There was no significant Left upsurge in the '80s or '90s, partly because reactionary forces were already on the retreat, with the liberation of southern Africa, East Timor and Eastern Europe, the creation of the Palestinian Authority and the shift from military to parliamentary rule throughout Latin America, the Philippines and Indonesia.

When the left tide is rising, May Day provides an opportunity to sum up past victories and preview the revolutionary "festival of the oppressed" to come. When the tide is low or dropping, as now, Mayday is just the international distress call – a cry for help.

For more than two decades, the genuine Left has been swamped by a pseudo-Left whose hostility to capitalism is reactionary rather than progressive. The pseudo-Left opposes modernity, development, globalisation, technology and progress.

It embraces obscurantism, relativism, romanticism and even nature worship. At May Day rallies, the pseudo-Left whines about how things aren't what they used to be.

. . . The war in Iraq has woken people everywhere – and the pseudo-Left has really blown its chance. Those millions [who marched in Feb 2003] still agree that George W Bush is an arrogant bully, but they no longer believe the peacemongers have got it right. . . . . Both Bush and Chomsky know the US cannot be secure from medievalist terrorist mosquitoes while the Middle East remains a swamp. But Bush also knows that modernity grows out of the barrel of a gun.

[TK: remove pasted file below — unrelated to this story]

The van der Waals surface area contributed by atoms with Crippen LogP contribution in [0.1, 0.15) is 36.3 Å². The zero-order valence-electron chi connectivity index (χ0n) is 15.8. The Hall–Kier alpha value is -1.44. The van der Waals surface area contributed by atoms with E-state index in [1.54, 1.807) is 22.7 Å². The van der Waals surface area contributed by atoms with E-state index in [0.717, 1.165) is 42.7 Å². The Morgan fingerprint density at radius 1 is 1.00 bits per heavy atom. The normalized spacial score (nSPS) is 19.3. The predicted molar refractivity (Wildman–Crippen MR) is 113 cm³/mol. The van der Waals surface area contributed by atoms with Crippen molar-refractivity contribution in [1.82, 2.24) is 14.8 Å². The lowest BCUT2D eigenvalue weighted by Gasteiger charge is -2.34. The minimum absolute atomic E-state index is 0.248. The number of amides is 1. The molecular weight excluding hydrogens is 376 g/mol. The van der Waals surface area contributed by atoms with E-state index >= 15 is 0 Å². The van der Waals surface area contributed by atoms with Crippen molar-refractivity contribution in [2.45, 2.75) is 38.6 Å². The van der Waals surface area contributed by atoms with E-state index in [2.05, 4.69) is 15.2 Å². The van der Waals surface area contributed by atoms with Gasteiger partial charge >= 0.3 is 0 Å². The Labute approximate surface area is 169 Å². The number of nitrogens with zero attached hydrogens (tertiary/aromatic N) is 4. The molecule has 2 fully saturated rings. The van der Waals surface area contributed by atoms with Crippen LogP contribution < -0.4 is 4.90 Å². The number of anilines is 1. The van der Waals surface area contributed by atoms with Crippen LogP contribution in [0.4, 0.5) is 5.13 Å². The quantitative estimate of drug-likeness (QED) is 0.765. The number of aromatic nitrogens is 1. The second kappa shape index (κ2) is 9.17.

That is a genuinely Left case for a revolutionary war of liberation, such as has occurred in Iraq

Apart from a Nelson Muntz “Hah hah”, re the war having become increasingly ever-less “won” over the last three years, Langer’s words ring hollow in their snide contempt for Xer activism (“There was no significant Left upsurge in the '80s or '90s, partly because reactionary forces were already on the retreat”). Yeah, right.

And if you’re still an “unreconstructed Maoist” in 2006 Albert, why don’t you fuck off to China and get a job earning 50 cents a day, like the average Chinese worker? Then, and only then might I respect your opinions on your own 60s generation apparently having banished "reactionary forces" so comprehensively that all my generation has/had to do was to mop-up a relatively contained Babylonian backwater. What a boomer moron.

* Queensland has apparently had an official May Day-on-May-1 thing for the last 50 years or so

** Albert Langer, "May Day - it's the festival of the distressed" Australian 1 May 2003